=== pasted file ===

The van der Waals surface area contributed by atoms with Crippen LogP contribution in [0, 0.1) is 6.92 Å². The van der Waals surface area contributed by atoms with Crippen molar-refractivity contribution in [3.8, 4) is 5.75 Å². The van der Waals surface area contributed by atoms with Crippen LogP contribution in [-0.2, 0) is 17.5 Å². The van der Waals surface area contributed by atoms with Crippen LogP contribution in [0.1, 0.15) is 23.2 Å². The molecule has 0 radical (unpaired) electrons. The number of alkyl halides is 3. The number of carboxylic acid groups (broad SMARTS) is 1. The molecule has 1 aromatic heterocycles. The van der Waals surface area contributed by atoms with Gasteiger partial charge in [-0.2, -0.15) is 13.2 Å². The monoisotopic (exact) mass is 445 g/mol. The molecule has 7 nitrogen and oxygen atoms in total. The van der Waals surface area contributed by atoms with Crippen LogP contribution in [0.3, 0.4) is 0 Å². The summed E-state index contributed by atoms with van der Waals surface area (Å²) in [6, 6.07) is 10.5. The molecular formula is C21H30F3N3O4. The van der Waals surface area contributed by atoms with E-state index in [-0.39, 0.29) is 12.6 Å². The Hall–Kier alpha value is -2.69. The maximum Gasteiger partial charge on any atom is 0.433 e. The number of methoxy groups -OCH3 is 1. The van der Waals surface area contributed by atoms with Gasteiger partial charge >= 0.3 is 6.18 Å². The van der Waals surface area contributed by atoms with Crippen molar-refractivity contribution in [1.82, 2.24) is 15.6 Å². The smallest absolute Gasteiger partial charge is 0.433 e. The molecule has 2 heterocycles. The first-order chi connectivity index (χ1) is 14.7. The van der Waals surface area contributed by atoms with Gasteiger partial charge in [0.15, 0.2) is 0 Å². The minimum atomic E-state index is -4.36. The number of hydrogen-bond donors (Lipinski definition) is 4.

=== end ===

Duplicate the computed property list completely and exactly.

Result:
The van der Waals surface area contributed by atoms with Crippen LogP contribution in [0, 0.1) is 6.92 Å². The van der Waals surface area contributed by atoms with Crippen molar-refractivity contribution in [3.8, 4) is 5.75 Å². The van der Waals surface area contributed by atoms with Crippen LogP contribution in [-0.2, 0) is 17.5 Å². The van der Waals surface area contributed by atoms with Crippen LogP contribution in [0.1, 0.15) is 23.2 Å². The molecule has 0 radical (unpaired) electrons. The number of alkyl halides is 3. The number of carboxylic acid groups (broad SMARTS) is 1. The molecule has 1 aromatic heterocycles. The van der Waals surface area contributed by atoms with Gasteiger partial charge in [-0.2, -0.15) is 13.2 Å². The monoisotopic (exact) mass is 445 g/mol. The molecule has 7 nitrogen and oxygen atoms in total. The van der Waals surface area contributed by atoms with Crippen LogP contribution in [0.3, 0.4) is 0 Å². The summed E-state index contributed by atoms with van der Waals surface area (Å²) in [6, 6.07) is 10.5. The molecular formula is C21H30F3N3O4. The van der Waals surface area contributed by atoms with E-state index in [-0.39, 0.29) is 12.6 Å². The Hall–Kier alpha value is -2.69. The maximum Gasteiger partial charge on any atom is 0.433 e. The number of methoxy groups -OCH3 is 1. The van der Waals surface area contributed by atoms with Gasteiger partial charge >= 0.3 is 6.18 Å². The van der Waals surface area contributed by atoms with Crippen molar-refractivity contribution in [1.82, 2.24) is 15.6 Å². The smallest absolute Gasteiger partial charge is 0.433 e. The molecule has 2 heterocycles. The first-order chi connectivity index (χ1) is 14.7. The van der Waals surface area contributed by atoms with Gasteiger partial charge in [0.15, 0.2) is 0 Å². The minimum atomic E-state index is -4.36. The number of hydrogen-bond donors (Lipinski definition) is 4.